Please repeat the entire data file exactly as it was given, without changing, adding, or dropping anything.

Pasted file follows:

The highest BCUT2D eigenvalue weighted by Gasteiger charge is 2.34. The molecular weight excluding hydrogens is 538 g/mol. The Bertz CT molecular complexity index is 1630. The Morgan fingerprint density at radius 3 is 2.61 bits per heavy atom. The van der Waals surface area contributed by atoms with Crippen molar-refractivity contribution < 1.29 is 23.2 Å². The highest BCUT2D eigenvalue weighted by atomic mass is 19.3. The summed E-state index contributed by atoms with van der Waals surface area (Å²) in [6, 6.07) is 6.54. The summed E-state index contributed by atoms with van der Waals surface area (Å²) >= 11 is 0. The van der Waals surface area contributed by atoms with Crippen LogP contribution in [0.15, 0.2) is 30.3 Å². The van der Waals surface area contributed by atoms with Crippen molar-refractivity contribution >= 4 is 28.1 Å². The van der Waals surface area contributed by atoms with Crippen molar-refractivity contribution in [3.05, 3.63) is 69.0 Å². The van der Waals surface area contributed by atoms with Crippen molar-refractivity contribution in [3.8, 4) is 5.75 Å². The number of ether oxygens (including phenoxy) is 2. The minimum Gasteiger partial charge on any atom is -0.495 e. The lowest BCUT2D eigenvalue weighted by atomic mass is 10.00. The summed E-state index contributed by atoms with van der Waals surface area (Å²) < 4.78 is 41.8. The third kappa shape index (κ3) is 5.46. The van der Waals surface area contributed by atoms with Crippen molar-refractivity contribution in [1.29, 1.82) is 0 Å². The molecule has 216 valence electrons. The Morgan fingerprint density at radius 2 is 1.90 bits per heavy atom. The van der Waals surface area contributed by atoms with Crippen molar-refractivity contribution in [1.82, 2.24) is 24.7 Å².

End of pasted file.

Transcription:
The highest BCUT2D eigenvalue weighted by Gasteiger charge is 2.34. The molecular weight excluding hydrogens is 538 g/mol. The Bertz CT molecular complexity index is 1630. The Morgan fingerprint density at radius 3 is 2.61 bits per heavy atom. The van der Waals surface area contributed by atoms with Crippen molar-refractivity contribution < 1.29 is 23.2 Å². The highest BCUT2D eigenvalue weighted by atomic mass is 19.3. The summed E-state index contributed by atoms with van der Waals surface area (Å²) in [6, 6.07) is 6.54. The summed E-state index contributed by atoms with van der Waals surface area (Å²) >= 11 is 0. The van der Waals surface area contributed by atoms with Crippen LogP contribution in [0.15, 0.2) is 30.3 Å². The van der Waals surface area contributed by atoms with Crippen molar-refractivity contribution >= 4 is 28.1 Å². The van der Waals surface area contributed by atoms with Crippen molar-refractivity contribution in [3.05, 3.63) is 69.0 Å². The van der Waals surface area contributed by atoms with Crippen molar-refractivity contribution in [3.8, 4) is 5.75 Å². The number of ether oxygens (including phenoxy) is 2. The minimum Gasteiger partial charge on any atom is -0.495 e. The lowest BCUT2D eigenvalue weighted by atomic mass is 10.00. The summed E-state index contributed by atoms with van der Waals surface area (Å²) < 4.78 is 41.8. The third kappa shape index (κ3) is 5.46. The van der Waals surface area contributed by atoms with Crippen molar-refractivity contribution in [1.29, 1.82) is 0 Å². The molecule has 216 valence electrons. The Morgan fingerprint density at radius 2 is 1.90 bits per heavy atom. The van der Waals surface area contributed by atoms with Crippen molar-refractivity contribution in [1.82, 2.24) is 24.7 Å².